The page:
There are epochs in which the moral conception changes entirely. A man perceives that what he had considered moral is the deepest immorality. In some instances it is a custom, a venerated tradition, that is fundamentally immoral. In others we find a moral system framed in the interests of a single class. We cast them overboard and raise the cry "Down with morality!" It becomes a duty to act "immorally."
Let us welcome such epochs for they are epochs of criticism. They are an infallible sign that thought is working in society. A higher morality has begun to be wrought out.
What this morality will be we have sought to formulate, taking as our basis the study of man and animal.
We have seen the kind of morality which is even now shaping itself in the ideas of the masses and of the thinkers. This morality will issue no commands. It will refuse once and for all to model individuals according to an abstract idea, as it will refuse to mutilate them by religion, law or government. It will leave to the individual man full and perfect liberty. It will be but a simple record of facts, a science. And this science will say to man: "If you are not conscious of strength within you, if your energies are only just sufficient to maintain a colorless, monotonous life, without strong impressions, without deep joys, but also without deep sorrows, well then, keep to the simple principles of a just equality. In relations of equality you will find probably the maximum of happiness possible to your feeble energies.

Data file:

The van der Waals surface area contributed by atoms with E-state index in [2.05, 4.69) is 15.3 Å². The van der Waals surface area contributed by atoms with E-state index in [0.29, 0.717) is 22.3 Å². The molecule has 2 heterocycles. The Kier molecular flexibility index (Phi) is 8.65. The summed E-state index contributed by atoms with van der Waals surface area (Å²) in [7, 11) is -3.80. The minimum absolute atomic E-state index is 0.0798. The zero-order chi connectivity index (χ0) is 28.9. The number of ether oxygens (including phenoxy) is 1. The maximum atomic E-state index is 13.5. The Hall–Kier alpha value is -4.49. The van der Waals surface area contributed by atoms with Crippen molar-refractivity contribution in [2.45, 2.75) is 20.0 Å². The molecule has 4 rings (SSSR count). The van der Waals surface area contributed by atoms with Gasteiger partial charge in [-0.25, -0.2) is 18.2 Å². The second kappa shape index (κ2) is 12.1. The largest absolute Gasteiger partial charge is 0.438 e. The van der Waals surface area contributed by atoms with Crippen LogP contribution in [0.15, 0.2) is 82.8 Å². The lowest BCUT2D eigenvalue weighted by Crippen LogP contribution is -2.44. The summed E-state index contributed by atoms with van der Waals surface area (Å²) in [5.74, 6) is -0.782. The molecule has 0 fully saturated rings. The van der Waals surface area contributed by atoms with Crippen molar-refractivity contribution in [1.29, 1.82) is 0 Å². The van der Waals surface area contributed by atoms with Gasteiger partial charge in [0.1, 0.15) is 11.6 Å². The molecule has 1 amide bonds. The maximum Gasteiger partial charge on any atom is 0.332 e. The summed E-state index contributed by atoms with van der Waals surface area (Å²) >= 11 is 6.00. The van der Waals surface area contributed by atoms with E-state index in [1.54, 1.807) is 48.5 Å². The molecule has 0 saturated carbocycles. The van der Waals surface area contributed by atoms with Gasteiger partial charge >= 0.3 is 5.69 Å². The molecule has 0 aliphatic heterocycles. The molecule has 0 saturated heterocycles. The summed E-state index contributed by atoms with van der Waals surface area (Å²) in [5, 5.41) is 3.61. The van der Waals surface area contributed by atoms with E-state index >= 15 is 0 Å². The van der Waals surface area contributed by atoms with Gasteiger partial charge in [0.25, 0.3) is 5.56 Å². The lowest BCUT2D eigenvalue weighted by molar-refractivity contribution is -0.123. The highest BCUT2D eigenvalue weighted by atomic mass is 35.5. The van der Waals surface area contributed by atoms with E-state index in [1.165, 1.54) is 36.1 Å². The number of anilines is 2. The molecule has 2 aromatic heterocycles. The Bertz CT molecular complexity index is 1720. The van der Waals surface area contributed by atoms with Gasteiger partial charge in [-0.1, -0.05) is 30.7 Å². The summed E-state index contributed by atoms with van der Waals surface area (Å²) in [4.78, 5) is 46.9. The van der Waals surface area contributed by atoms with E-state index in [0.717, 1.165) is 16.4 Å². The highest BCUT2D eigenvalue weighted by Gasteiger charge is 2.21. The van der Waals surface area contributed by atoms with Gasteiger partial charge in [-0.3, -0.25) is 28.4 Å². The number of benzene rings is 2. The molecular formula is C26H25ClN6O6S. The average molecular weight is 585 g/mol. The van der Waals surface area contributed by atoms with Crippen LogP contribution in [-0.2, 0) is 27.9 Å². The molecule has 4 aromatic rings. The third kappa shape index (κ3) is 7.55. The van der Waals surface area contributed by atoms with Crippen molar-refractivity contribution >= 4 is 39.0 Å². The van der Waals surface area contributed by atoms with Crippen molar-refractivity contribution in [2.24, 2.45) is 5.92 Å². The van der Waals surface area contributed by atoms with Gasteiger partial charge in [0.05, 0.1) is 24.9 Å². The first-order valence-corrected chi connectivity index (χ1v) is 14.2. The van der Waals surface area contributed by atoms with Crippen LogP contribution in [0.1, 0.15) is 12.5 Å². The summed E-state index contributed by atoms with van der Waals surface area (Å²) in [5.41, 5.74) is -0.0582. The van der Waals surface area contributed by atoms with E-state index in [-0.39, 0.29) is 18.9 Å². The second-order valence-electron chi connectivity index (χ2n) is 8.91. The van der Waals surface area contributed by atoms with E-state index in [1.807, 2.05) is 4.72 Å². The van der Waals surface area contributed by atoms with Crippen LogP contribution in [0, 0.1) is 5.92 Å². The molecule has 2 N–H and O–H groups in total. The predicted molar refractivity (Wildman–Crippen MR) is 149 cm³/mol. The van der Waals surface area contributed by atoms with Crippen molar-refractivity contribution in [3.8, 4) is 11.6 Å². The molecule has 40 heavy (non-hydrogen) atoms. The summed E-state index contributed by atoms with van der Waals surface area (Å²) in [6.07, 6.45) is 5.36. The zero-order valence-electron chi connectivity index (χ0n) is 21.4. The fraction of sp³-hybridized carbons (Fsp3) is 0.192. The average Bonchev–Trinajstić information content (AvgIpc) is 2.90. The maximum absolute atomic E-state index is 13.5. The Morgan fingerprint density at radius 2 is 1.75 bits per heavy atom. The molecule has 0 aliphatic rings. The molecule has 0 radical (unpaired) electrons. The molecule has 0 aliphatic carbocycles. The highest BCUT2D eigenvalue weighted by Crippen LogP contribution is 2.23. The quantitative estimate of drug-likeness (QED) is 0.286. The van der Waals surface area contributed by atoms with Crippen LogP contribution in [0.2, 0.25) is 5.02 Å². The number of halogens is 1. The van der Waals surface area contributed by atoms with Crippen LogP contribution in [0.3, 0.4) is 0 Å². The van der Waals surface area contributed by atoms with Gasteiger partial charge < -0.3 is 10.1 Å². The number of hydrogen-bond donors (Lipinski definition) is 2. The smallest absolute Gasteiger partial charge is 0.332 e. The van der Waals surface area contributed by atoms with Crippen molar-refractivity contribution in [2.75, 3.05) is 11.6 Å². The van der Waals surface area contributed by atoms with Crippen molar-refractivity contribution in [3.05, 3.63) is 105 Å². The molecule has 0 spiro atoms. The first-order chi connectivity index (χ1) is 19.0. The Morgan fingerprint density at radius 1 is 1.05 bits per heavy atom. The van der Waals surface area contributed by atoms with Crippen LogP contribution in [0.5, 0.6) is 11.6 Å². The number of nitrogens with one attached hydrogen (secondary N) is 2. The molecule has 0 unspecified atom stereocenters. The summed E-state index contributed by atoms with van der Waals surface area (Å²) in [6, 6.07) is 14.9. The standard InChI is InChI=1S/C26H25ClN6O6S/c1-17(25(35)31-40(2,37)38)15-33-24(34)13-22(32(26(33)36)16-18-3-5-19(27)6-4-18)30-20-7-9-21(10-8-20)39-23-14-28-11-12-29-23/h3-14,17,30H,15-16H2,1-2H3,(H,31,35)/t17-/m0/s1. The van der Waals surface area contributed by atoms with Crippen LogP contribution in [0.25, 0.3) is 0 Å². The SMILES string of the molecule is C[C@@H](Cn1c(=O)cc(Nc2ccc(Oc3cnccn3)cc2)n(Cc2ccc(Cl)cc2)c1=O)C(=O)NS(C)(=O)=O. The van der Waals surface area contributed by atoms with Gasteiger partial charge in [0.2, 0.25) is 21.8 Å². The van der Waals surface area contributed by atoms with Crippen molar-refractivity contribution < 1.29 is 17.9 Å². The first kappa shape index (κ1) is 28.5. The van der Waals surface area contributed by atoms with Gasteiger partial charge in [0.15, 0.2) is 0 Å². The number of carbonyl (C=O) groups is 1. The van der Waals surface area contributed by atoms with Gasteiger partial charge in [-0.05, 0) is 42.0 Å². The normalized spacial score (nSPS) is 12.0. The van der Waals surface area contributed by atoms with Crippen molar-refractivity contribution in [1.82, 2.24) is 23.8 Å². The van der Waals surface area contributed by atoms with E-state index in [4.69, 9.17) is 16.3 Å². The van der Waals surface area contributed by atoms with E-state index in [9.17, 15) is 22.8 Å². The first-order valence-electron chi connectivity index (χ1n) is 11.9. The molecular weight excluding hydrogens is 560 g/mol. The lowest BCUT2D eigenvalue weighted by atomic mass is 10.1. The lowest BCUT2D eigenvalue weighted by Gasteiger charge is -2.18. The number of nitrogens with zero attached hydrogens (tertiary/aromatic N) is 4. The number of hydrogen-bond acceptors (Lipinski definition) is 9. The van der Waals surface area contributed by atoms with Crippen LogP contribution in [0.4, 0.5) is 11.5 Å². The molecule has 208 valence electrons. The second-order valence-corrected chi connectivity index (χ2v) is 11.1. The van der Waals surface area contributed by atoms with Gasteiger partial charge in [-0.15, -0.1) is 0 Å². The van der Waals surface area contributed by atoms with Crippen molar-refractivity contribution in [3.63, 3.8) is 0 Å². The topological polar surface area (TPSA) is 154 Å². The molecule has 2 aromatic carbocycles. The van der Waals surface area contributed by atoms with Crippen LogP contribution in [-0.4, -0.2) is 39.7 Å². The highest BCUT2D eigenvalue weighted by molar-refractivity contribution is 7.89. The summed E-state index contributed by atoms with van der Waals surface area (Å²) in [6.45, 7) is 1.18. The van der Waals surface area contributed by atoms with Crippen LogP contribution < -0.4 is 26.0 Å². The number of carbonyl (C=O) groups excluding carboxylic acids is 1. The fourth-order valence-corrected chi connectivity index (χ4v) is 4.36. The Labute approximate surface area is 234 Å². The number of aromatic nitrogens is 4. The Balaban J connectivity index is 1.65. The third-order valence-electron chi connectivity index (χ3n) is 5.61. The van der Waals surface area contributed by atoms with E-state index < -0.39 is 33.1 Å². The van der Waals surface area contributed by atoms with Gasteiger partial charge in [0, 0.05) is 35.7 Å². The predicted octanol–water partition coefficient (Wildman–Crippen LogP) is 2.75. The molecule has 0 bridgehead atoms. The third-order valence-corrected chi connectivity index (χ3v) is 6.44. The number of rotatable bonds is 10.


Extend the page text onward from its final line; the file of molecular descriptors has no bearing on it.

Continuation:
"But if you feel within you the strength of youth, if you wish to live, if you wish to enjoy a perfect, full and overflowing life --that is, know the highest pleasure which a living being can desire-- be strong, be great, be vigorous in all you do.
"Sow life around you. Take heed that if you deceive, lie, intrigue, cheat, you thereby demean yourself. belittle yourself, confess your own weakness beforehand, play the part of the slave of the harem who feels himself the inferior of his master. Do this if it so pleases you, but know that humanity will regard you as petty, contemptible and feeble, and treat you as such. Having no evidence of your strength, it will act towards you as one worthy of pity-- and pity only. Do not blame humanity if of your own accord you thus paralyze your energies. Be strong on the other hand, and once you have seen unrighteousness and recognized it as such --inequity in life, a lie in science, or suffering inflicted by another-- rise in revolt against the iniquity, the lie or the injustice.
"Struggle! To struggle is to live, and the fiercer the struggle the intenser the life. Then you will have lived; and a few hours of such life are worth years spent vegetating.
"Struggle so that all may live this rich, overflowing life. And be sure that in this struggle you will find a joy greater than anything else can give."
This is all that the science of morality can tell you. Yours is the choice.